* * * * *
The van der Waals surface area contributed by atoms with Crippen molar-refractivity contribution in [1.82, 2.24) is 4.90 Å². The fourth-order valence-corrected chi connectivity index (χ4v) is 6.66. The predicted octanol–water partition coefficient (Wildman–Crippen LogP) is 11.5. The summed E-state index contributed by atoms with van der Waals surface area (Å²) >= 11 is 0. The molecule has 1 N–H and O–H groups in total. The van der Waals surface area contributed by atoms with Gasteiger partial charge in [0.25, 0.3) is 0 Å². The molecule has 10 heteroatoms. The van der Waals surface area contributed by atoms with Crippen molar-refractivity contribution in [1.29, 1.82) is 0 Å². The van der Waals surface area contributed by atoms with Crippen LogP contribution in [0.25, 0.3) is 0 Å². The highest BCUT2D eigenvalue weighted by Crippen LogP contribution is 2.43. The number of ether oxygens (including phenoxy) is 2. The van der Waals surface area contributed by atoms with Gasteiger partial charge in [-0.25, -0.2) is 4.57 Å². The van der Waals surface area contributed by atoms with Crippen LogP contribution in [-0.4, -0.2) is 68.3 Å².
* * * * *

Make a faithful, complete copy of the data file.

The van der Waals surface area contributed by atoms with Crippen molar-refractivity contribution in [1.82, 2.24) is 4.90 Å². The fourth-order valence-corrected chi connectivity index (χ4v) is 6.66. The predicted octanol–water partition coefficient (Wildman–Crippen LogP) is 11.5. The summed E-state index contributed by atoms with van der Waals surface area (Å²) >= 11 is 0. The molecule has 1 N–H and O–H groups in total. The van der Waals surface area contributed by atoms with Gasteiger partial charge in [0.25, 0.3) is 0 Å². The molecule has 10 heteroatoms. The van der Waals surface area contributed by atoms with Crippen molar-refractivity contribution in [1.29, 1.82) is 0 Å². The van der Waals surface area contributed by atoms with Crippen LogP contribution in [0.25, 0.3) is 0 Å². The highest BCUT2D eigenvalue weighted by Crippen LogP contribution is 2.43. The number of ether oxygens (including phenoxy) is 2. The van der Waals surface area contributed by atoms with Gasteiger partial charge in [-0.25, -0.2) is 4.57 Å². The van der Waals surface area contributed by atoms with Crippen LogP contribution in [-0.4, -0.2) is 68.3 Å².